I think I’ve now worked out the difference between blogs and forums! I’m a little bit of a newbie to blogs, so please excuse my naivety. I’d been treating my blog posts as if they were forum discussions, with every comment being highlighted by the WordPress platform, but they are not really like that at all. Therefore, from now on, rather than posting comments to tell you about any app and product updates, you’ll be receiving a new blog post, and this is just such a post!
My apps are all related to each other, with the same basic underlying software, but just with different data in each one. In fact even that is not quite true, as some question topics in my apps are relevant to more than one app, so any topic updates generate new app versions for one or more apps. I use an Enterprise Guide project to organise my questions and answers, and then generate the appropriate data structures, but with the same data, for the Google Play, Amazon Appstore and Chrome Web Store versions of each app, so when each topic changes all of the affected apps are updated together.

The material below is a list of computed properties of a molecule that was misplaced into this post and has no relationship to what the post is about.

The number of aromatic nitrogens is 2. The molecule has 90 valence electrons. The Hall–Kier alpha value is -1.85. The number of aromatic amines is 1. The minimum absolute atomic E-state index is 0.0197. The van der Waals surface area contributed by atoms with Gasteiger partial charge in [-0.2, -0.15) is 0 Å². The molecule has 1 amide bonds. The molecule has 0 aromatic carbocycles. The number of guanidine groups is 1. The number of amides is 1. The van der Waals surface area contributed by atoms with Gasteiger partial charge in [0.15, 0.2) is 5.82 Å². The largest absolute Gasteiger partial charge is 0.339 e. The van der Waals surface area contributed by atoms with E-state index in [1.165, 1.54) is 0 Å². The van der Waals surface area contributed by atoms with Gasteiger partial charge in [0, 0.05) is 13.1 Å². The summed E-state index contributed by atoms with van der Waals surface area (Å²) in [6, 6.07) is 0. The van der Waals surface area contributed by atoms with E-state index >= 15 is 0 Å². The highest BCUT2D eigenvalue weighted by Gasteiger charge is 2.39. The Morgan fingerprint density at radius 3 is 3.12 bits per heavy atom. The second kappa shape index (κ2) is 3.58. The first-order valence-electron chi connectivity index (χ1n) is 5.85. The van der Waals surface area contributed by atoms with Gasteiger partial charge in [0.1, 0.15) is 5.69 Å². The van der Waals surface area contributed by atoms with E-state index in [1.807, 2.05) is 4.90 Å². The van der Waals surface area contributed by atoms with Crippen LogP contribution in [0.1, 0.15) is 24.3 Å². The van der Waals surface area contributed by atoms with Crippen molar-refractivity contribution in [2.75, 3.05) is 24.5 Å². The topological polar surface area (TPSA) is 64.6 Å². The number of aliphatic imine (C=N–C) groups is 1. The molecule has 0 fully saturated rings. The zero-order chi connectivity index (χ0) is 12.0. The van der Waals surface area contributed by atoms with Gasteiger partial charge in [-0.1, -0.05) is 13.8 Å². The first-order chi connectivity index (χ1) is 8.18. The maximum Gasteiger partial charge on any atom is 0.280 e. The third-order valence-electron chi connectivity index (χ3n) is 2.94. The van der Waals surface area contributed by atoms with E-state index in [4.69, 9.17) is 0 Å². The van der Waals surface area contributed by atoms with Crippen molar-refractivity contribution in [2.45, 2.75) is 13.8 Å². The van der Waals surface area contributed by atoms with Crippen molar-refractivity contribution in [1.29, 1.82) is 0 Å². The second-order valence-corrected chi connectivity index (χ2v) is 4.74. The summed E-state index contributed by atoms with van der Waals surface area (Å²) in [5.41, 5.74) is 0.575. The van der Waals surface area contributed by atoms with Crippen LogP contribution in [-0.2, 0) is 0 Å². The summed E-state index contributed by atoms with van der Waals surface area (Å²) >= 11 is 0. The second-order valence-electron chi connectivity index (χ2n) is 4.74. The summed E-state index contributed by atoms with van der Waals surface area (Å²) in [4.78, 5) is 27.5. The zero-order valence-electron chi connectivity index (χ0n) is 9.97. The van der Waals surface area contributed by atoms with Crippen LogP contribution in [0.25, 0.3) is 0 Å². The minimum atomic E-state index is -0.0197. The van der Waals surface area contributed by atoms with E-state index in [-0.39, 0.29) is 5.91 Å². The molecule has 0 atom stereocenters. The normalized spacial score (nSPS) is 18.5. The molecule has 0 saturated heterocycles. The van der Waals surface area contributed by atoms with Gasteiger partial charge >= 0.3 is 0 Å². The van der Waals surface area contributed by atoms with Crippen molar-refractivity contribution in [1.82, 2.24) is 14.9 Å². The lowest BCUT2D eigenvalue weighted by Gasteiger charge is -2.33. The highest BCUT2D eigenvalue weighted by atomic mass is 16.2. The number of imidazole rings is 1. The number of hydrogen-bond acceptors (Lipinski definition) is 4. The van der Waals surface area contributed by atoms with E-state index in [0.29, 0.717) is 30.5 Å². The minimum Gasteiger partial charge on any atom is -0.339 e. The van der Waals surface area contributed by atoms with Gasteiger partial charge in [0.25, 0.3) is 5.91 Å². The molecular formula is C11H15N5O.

This time I’ve updated my apps for Data Steps and SQL, and the new versions are now live in the 3 app stores. I’m also experimenting with Windows 10 Universal Apps too, but don’t hold your breath, as I’m not quite ready to release any apps in the Windows 10 Store just yet.
The latest versions of all the apps can be found here.
I have managed and owned LinkedIn groups since 2010, and have struggled to cope with LinkedIn removing group management tools over the last 6 months. This WordPress site was created as a direct result of a LinkedIn Groups “upgrade” in October 2015.